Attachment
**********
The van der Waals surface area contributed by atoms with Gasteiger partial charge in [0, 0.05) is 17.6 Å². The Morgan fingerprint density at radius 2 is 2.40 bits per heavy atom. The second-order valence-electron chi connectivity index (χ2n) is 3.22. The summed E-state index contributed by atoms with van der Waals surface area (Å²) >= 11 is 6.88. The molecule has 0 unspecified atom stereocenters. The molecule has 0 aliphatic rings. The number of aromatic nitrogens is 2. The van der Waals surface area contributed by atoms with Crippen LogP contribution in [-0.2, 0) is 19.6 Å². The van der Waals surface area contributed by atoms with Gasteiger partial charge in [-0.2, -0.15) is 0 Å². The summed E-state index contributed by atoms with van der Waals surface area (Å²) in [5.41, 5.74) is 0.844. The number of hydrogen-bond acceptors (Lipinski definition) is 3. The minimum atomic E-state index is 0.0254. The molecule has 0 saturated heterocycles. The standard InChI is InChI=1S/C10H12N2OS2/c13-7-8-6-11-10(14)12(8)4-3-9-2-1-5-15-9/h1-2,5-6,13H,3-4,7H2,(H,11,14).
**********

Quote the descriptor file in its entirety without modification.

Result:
The van der Waals surface area contributed by atoms with Gasteiger partial charge in [0, 0.05) is 17.6 Å². The Morgan fingerprint density at radius 2 is 2.40 bits per heavy atom. The second-order valence-electron chi connectivity index (χ2n) is 3.22. The summed E-state index contributed by atoms with van der Waals surface area (Å²) >= 11 is 6.88. The molecule has 0 unspecified atom stereocenters. The molecule has 0 aliphatic rings. The number of aromatic nitrogens is 2. The van der Waals surface area contributed by atoms with Crippen LogP contribution in [-0.2, 0) is 19.6 Å². The van der Waals surface area contributed by atoms with Gasteiger partial charge in [-0.2, -0.15) is 0 Å². The summed E-state index contributed by atoms with van der Waals surface area (Å²) in [5.41, 5.74) is 0.844. The number of hydrogen-bond acceptors (Lipinski definition) is 3. The minimum atomic E-state index is 0.0254. The molecule has 0 saturated heterocycles. The standard InChI is InChI=1S/C10H12N2OS2/c13-7-8-6-11-10(14)12(8)4-3-9-2-1-5-15-9/h1-2,5-6,13H,3-4,7H2,(H,11,14).